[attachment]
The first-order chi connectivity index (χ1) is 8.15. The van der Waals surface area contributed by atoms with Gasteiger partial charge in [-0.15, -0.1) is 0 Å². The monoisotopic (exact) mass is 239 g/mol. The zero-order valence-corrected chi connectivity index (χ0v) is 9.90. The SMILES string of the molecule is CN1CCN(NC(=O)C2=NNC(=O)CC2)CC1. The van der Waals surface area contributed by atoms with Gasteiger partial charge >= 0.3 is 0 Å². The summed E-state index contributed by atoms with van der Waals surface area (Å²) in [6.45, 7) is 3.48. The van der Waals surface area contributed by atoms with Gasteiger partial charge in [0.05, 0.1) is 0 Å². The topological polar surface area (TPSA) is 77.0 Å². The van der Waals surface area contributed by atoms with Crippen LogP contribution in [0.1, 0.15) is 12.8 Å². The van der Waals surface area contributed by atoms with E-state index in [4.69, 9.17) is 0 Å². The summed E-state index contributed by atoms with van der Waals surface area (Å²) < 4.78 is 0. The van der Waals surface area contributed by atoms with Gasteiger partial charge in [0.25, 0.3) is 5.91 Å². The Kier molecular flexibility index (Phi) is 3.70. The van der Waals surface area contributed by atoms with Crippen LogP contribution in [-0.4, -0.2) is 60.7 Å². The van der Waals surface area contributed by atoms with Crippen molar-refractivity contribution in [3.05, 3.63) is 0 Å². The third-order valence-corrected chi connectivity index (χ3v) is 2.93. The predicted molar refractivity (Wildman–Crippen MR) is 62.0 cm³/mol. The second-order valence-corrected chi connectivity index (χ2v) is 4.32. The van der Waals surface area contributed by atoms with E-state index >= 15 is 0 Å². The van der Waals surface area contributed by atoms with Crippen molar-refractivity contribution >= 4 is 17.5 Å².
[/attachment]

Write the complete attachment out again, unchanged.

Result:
The first-order chi connectivity index (χ1) is 8.15. The van der Waals surface area contributed by atoms with Gasteiger partial charge in [-0.15, -0.1) is 0 Å². The monoisotopic (exact) mass is 239 g/mol. The zero-order valence-corrected chi connectivity index (χ0v) is 9.90. The SMILES string of the molecule is CN1CCN(NC(=O)C2=NNC(=O)CC2)CC1. The van der Waals surface area contributed by atoms with Gasteiger partial charge >= 0.3 is 0 Å². The summed E-state index contributed by atoms with van der Waals surface area (Å²) in [6.45, 7) is 3.48. The van der Waals surface area contributed by atoms with Gasteiger partial charge in [0.05, 0.1) is 0 Å². The topological polar surface area (TPSA) is 77.0 Å². The van der Waals surface area contributed by atoms with Crippen LogP contribution in [0.1, 0.15) is 12.8 Å². The van der Waals surface area contributed by atoms with E-state index in [4.69, 9.17) is 0 Å². The summed E-state index contributed by atoms with van der Waals surface area (Å²) < 4.78 is 0. The van der Waals surface area contributed by atoms with Gasteiger partial charge in [0.25, 0.3) is 5.91 Å². The Kier molecular flexibility index (Phi) is 3.70. The van der Waals surface area contributed by atoms with Crippen LogP contribution in [-0.4, -0.2) is 60.7 Å². The van der Waals surface area contributed by atoms with Crippen molar-refractivity contribution in [3.05, 3.63) is 0 Å². The third-order valence-corrected chi connectivity index (χ3v) is 2.93. The predicted molar refractivity (Wildman–Crippen MR) is 62.0 cm³/mol. The second-order valence-corrected chi connectivity index (χ2v) is 4.32. The van der Waals surface area contributed by atoms with E-state index >= 15 is 0 Å². The van der Waals surface area contributed by atoms with Crippen molar-refractivity contribution >= 4 is 17.5 Å².